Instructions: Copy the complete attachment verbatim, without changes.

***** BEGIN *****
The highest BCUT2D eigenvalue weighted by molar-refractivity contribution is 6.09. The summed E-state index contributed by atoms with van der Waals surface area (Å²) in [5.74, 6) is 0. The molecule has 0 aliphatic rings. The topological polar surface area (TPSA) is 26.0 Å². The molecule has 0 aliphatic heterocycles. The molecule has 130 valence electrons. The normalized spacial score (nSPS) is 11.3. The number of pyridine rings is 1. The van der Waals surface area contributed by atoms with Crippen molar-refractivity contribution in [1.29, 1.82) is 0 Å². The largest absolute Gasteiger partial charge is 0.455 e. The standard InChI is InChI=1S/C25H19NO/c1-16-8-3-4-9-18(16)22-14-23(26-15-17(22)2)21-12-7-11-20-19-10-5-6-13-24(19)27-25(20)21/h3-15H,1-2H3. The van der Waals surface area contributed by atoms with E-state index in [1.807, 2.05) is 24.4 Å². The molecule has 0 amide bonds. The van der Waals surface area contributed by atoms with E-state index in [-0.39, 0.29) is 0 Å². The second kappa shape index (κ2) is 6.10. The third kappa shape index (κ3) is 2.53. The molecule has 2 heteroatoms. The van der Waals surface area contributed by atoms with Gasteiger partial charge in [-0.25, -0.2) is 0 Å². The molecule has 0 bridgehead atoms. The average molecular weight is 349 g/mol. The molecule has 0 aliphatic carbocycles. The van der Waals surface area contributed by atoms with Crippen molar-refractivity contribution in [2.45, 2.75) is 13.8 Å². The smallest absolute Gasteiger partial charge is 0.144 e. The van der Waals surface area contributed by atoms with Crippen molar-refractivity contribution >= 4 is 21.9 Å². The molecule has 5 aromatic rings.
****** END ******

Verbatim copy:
The highest BCUT2D eigenvalue weighted by molar-refractivity contribution is 6.09. The summed E-state index contributed by atoms with van der Waals surface area (Å²) in [5.74, 6) is 0. The molecule has 0 aliphatic rings. The topological polar surface area (TPSA) is 26.0 Å². The molecule has 0 aliphatic heterocycles. The molecule has 130 valence electrons. The normalized spacial score (nSPS) is 11.3. The number of pyridine rings is 1. The van der Waals surface area contributed by atoms with Crippen molar-refractivity contribution in [1.29, 1.82) is 0 Å². The largest absolute Gasteiger partial charge is 0.455 e. The standard InChI is InChI=1S/C25H19NO/c1-16-8-3-4-9-18(16)22-14-23(26-15-17(22)2)21-12-7-11-20-19-10-5-6-13-24(19)27-25(20)21/h3-15H,1-2H3. The van der Waals surface area contributed by atoms with E-state index in [1.807, 2.05) is 24.4 Å². The molecule has 0 amide bonds. The van der Waals surface area contributed by atoms with E-state index in [-0.39, 0.29) is 0 Å². The second kappa shape index (κ2) is 6.10. The third kappa shape index (κ3) is 2.53. The molecule has 2 heteroatoms. The van der Waals surface area contributed by atoms with Gasteiger partial charge in [-0.25, -0.2) is 0 Å². The molecule has 0 bridgehead atoms. The average molecular weight is 349 g/mol. The molecule has 0 aliphatic carbocycles. The van der Waals surface area contributed by atoms with Crippen molar-refractivity contribution in [2.45, 2.75) is 13.8 Å². The smallest absolute Gasteiger partial charge is 0.144 e. The van der Waals surface area contributed by atoms with Crippen molar-refractivity contribution >= 4 is 21.9 Å². The molecule has 5 aromatic rings.